One thing to note is that it is easier to do examples using solar sail movement because there is no fuel to track. So it is easy to see how much movement you have left because it is just a matter of counting remaining burns, and each time you hit a slingshot you add instead of subtract.

Another thing that becomes apparent is that most routes on the board follow a vaguely spiral-shaped path. This is the "natural" route in HF and in a way the spiral is the straight line of HF, in that it is typically the shortest distance.

Peet
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Any chance on the .doc or pdf version so I can print it and hve in hand while sitting at table?

(I can, and will if I have to, borrow a laptop, and I did just realize the illustrations in the post are also in the image section (where they are easier to read) but paper would still be the best for me. Thanks again)
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Peet wrote:
while the size one sites are not worth a whole lot (unless you are good at rolling ones)

My opponent from No Retreat! (Hex Wargame) can verify I'm good at rolling ones... shake
 
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drpetrov wrote:
Mease19 wrote:
You should make a PDF guide that can be printed and stored in the game box. I always have a hard time explaining how the solar sails work and this would be a useful document to have on hand.

I don't have the ability to make .pdfs on my machine but I could do a .doc file if you want.

Peet

A Doc file is perfectly fine, other enterprising folks can (including myself) convert it to PDF form if needed. In my case I prefer doc since I can upload it to my portable tablet and use the search function in it.
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Actually it turns out that I can do .pdf. I will post it shortly.

Peet
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This is a great guide and I'm eager to try out a solar sail now, whereas before I just sold them on the free market for 3 WT. However, do sails flout real world physics - i.e. is this something you can do in the game but would not work in real life? To put it another way, do these sail missions indicate some design flaw in the game?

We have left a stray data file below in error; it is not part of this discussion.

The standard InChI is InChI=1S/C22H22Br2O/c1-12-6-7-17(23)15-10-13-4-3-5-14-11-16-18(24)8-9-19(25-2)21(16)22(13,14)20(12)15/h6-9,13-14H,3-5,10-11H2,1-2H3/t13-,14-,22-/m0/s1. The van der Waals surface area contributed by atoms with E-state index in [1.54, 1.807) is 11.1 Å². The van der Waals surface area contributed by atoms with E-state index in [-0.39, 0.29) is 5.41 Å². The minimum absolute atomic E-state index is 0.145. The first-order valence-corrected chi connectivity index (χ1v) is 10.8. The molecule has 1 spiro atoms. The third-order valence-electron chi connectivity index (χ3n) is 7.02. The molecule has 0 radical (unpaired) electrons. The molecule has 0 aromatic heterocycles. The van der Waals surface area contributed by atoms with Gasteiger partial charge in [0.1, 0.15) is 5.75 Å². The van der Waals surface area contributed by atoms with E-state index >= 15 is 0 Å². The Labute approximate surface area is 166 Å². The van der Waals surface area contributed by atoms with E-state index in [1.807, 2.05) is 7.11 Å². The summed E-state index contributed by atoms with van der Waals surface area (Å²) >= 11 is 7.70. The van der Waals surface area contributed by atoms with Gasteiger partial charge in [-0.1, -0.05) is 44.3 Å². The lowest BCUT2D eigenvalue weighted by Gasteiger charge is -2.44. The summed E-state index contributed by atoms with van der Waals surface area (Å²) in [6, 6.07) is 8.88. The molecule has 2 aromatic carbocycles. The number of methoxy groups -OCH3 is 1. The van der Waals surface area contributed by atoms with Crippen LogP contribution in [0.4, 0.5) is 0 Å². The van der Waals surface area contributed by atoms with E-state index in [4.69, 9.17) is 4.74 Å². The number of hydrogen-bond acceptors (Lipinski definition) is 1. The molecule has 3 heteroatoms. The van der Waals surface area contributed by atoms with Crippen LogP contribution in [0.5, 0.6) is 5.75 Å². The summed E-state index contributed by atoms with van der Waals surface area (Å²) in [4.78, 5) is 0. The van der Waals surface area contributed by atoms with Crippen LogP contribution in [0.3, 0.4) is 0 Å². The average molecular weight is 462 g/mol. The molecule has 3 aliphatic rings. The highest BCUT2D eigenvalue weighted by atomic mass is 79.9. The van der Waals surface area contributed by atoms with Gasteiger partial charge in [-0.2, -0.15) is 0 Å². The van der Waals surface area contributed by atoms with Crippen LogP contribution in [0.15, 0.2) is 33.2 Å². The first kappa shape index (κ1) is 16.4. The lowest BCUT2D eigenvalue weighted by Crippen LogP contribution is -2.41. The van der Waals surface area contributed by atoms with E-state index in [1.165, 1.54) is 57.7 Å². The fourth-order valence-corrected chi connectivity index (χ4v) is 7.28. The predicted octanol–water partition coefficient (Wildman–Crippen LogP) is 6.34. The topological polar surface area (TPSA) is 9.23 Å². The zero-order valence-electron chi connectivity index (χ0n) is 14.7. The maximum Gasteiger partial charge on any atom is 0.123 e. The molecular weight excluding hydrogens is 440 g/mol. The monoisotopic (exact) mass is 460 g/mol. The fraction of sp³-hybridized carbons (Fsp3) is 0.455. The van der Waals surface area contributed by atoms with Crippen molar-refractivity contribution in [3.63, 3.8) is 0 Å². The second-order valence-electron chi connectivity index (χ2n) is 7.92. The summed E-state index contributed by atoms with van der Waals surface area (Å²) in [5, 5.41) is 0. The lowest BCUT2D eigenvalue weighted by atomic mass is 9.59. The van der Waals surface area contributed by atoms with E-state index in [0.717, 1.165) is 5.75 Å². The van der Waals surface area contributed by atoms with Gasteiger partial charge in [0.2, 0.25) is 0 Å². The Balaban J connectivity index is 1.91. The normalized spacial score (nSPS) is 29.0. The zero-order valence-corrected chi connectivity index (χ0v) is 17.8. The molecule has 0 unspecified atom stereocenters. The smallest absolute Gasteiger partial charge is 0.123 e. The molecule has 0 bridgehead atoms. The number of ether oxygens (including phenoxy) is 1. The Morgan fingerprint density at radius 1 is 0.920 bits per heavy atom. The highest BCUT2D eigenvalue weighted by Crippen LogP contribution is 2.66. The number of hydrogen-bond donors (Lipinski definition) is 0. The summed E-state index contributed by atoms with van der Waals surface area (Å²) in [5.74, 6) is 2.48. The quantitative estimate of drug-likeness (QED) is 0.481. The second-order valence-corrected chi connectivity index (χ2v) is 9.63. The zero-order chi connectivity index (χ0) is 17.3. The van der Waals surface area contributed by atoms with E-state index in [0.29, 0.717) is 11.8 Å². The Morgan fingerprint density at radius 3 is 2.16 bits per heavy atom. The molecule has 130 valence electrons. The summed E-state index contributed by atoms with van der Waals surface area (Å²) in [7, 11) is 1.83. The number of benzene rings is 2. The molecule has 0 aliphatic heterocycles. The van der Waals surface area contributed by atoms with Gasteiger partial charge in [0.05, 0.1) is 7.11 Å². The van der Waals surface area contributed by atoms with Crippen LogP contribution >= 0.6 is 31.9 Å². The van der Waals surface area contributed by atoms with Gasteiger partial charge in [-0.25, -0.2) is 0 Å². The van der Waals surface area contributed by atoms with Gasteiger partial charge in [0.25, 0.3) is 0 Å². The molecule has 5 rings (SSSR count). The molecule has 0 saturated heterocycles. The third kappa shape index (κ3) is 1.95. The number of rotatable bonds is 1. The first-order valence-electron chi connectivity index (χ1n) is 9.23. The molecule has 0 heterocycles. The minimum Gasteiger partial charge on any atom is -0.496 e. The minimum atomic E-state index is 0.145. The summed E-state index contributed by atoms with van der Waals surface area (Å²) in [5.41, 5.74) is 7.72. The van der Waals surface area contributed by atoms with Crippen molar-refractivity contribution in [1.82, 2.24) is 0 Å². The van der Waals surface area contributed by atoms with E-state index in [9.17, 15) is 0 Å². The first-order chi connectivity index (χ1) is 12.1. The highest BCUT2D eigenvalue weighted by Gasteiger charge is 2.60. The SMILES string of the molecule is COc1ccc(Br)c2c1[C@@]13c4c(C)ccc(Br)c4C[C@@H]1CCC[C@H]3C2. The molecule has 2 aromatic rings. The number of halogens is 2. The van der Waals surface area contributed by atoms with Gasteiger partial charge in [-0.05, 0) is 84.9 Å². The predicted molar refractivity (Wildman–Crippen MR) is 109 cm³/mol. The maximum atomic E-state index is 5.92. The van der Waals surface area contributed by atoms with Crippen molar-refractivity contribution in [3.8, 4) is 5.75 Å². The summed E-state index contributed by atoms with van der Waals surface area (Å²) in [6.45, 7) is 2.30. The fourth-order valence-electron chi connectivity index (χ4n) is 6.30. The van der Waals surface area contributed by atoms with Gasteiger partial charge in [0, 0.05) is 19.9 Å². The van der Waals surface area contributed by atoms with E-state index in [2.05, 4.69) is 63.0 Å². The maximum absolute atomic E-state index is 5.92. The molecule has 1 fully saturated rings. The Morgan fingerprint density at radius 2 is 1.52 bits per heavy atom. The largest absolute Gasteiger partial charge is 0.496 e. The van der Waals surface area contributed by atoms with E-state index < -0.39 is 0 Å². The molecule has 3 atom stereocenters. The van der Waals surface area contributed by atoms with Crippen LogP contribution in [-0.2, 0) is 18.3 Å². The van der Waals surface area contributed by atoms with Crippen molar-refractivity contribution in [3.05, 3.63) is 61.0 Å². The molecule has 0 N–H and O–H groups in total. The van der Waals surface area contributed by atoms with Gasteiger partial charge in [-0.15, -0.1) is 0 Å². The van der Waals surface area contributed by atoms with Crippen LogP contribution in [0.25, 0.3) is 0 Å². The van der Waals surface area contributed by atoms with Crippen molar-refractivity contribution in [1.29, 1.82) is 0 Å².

To explain why, consider what the "burn" spaces on the map actually represent. I remember asking Phil how come a rocket with a thrust greater than the site size used no fuel to land, and his explanation was that actually they do, because the burn spaces passed through include the delta-v required to actually land on the site, not just get to it. The lander fuel expenditure is due to the fact that delta-v isn't everything - you also need sufficient thrust to land (i.e. to be able to change your velocity quickly enough to fight against gravity in a landing).

Returning to sails, how exactly does starting close to the Sun help a sail decelerate to the surface of an asteroid? It can't - it just helps you get there.

I hope I'm wrong and the game really is an accurate depiction of solar sails but I need some convincing.

[edit]

P.S. - The same problem applies, in my mind, to flyby bonus burns. A flyby increases your velocity. Unless my understanding of orbital mechanics is way off, I can't see how you could use a flyby to decelerate.

In my opinion, the game just considers total delta-v and ignores the fact that you are accelerating at the start of a trip and decelerating at the end of it.